However, frequently when lesbians are victims of anti-gay harassment and violence, they are attacked in everyday spaces such as parking lots and college campuses (here and here). Perpetrators who target lesbians are most often men and alone; however, the lesbian is often not alone but is with another woman or more than one other woman. Typically the attacker is a man but he has not gone to a gay area to find his lesbian victim/s and he hasn’t premeditated his verbal, physical or sexual assault. Rather, the harasser has chosen to act in that moment, likely as he interprets visual cues that for him identify the women as queer. In other words, violence in public space against queer women surfaces in the moment – as does street harassment.
Feminists, queer scholars, and activists have long argued that street harassment and violence against gay men and queer and straight women is about policing gender and sexuality, and that the “police” are almost always heterosexual men. But the pattern here, the difference in the characteristics associated with attacks on gay men versus attacks on lesbians, suggests that harassment and violence against queer women (and indeed all women and queer individuals) is linked to rape culture where the male gaze conveys and embodies domination, entitlement and ownership.
Through street harassment lesbians are being disciplined for (among other things) having the temerity to place themselves out of the harasser’s figurative sexual reach, a violation of heterosexual gender norms. White male supremacy and rape culture intersect and dictate that queer women of color have even less permission than queer white women to occupy public (i.e. male) space and that men are even more entitled to discipline them for attempting to place their bodies outside the reach of heterosexual men. In fact, as Dorothy Roberts and others have aptly illustrated, disciplining the bodies of women of color has a long unbroken history in the U.S.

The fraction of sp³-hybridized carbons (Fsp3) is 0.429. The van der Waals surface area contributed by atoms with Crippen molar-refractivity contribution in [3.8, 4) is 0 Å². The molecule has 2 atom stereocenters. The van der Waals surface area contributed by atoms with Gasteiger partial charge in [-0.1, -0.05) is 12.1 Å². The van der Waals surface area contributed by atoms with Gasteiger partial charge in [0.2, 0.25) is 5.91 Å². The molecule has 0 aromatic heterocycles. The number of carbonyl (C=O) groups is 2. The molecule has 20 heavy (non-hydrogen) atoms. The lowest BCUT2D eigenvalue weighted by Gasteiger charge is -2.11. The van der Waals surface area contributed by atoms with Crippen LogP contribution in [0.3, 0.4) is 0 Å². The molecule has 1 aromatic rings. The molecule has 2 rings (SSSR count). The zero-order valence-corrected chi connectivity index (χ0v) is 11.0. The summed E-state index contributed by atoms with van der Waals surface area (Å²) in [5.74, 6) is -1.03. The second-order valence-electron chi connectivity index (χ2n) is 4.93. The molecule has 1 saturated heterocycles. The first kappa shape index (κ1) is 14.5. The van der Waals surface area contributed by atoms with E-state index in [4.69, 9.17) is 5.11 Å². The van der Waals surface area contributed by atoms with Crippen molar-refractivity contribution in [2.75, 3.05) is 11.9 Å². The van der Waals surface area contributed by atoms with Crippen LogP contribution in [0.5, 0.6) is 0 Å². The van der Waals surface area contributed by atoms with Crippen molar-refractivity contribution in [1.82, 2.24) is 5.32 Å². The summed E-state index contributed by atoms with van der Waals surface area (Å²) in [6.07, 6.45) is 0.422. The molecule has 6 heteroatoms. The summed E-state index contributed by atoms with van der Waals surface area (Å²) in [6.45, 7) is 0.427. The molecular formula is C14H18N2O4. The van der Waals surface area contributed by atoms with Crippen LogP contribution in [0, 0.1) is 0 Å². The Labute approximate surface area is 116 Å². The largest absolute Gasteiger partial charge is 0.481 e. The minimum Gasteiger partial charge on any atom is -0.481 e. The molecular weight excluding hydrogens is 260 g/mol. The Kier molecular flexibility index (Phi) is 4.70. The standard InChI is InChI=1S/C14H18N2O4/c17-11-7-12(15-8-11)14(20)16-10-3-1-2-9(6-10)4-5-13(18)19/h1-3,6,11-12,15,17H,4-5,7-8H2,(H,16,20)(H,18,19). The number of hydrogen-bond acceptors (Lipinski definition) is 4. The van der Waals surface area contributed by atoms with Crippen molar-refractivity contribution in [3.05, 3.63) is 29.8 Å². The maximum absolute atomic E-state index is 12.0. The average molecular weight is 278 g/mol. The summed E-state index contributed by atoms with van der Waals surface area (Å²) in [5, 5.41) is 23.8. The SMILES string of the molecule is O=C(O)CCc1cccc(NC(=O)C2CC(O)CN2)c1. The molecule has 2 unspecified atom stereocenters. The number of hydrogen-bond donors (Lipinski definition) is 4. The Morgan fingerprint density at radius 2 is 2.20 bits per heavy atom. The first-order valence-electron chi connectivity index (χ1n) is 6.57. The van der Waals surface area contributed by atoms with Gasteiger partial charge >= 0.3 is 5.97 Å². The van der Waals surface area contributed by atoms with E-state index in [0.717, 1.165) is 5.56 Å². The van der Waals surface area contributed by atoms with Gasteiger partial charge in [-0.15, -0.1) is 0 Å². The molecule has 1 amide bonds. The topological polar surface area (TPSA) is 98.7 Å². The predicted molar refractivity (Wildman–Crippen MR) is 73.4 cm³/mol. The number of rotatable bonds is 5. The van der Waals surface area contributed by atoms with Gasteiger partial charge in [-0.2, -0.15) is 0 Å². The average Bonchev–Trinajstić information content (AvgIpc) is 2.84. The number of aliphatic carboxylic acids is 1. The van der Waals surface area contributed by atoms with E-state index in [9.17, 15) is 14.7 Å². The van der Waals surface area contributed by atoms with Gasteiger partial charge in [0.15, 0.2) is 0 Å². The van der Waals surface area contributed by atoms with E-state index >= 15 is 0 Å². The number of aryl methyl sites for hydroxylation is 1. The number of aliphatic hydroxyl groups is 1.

The links between privilege, oppression, street harassment and violence complicate the risks of being targeted. Moreover, the specter of violence and street harassment is pervasive. It is no wonder that queer women are not experiencing “community involvement, safety and security” in equal measure to straight women or gay men, and that queer women of color are at most risk of not feeling safe and secure. I would argue that queer women’s perceptions are based on what they are experiencing in public spaces – harassment, fear of harassment, and fear of violence – leading to alienation from their communities and consequently to a lower quality of life.
Street harassment is a complicated issue. It is imperative that we be mindful of the ways that overlapping inequalities shape street harassment and potential solutions. For instance, we can easily predict that most laws to curb street harassment will disproportionately criminalize men of color – and we should steadfastly resist solutions tied to institutional racism. As the social movement against street harassment grows, we need to build coalitions that are led by women of color and others who are most marginalized. We need to find solutions that don’t further perpetuate existing structural inequalities; solutions that benefit all groups by reimagining public space as everyone’s space.
Laura Logan is assistant professor of sociology at Hastings College.